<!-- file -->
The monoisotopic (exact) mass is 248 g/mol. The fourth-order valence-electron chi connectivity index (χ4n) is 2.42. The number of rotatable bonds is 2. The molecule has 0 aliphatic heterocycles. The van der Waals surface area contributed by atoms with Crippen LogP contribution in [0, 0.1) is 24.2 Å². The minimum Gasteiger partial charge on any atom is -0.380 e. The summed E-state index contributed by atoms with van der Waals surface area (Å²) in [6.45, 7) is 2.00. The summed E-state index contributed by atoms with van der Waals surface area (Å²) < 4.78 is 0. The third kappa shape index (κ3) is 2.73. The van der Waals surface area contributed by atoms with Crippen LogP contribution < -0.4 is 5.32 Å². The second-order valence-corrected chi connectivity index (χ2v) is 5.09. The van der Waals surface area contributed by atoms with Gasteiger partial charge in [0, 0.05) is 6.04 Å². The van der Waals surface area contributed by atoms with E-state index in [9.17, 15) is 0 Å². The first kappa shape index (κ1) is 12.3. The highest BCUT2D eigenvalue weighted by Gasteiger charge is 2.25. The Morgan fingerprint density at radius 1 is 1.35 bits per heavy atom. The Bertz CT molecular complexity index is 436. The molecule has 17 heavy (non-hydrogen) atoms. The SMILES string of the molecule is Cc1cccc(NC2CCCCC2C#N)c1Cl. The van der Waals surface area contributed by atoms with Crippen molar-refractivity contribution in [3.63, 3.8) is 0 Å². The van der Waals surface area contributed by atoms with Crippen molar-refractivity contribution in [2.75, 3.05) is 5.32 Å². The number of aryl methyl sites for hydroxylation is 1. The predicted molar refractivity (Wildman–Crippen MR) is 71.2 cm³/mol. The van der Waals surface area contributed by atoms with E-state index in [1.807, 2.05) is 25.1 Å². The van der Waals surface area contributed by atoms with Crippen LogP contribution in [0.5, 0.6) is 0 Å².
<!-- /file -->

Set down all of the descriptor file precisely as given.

The monoisotopic (exact) mass is 248 g/mol. The fourth-order valence-electron chi connectivity index (χ4n) is 2.42. The number of rotatable bonds is 2. The molecule has 0 aliphatic heterocycles. The van der Waals surface area contributed by atoms with Crippen LogP contribution in [0, 0.1) is 24.2 Å². The minimum Gasteiger partial charge on any atom is -0.380 e. The summed E-state index contributed by atoms with van der Waals surface area (Å²) in [6.45, 7) is 2.00. The summed E-state index contributed by atoms with van der Waals surface area (Å²) < 4.78 is 0. The third kappa shape index (κ3) is 2.73. The van der Waals surface area contributed by atoms with Crippen LogP contribution < -0.4 is 5.32 Å². The second-order valence-corrected chi connectivity index (χ2v) is 5.09. The van der Waals surface area contributed by atoms with Gasteiger partial charge in [0, 0.05) is 6.04 Å². The van der Waals surface area contributed by atoms with E-state index in [9.17, 15) is 0 Å². The first kappa shape index (κ1) is 12.3. The highest BCUT2D eigenvalue weighted by Gasteiger charge is 2.25. The Morgan fingerprint density at radius 1 is 1.35 bits per heavy atom. The Bertz CT molecular complexity index is 436. The molecule has 17 heavy (non-hydrogen) atoms. The SMILES string of the molecule is Cc1cccc(NC2CCCCC2C#N)c1Cl. The van der Waals surface area contributed by atoms with Crippen molar-refractivity contribution in [3.63, 3.8) is 0 Å². The van der Waals surface area contributed by atoms with Crippen molar-refractivity contribution in [2.75, 3.05) is 5.32 Å². The number of aryl methyl sites for hydroxylation is 1. The predicted molar refractivity (Wildman–Crippen MR) is 71.2 cm³/mol. The van der Waals surface area contributed by atoms with E-state index in [1.807, 2.05) is 25.1 Å². The van der Waals surface area contributed by atoms with Crippen LogP contribution in [0.5, 0.6) is 0 Å².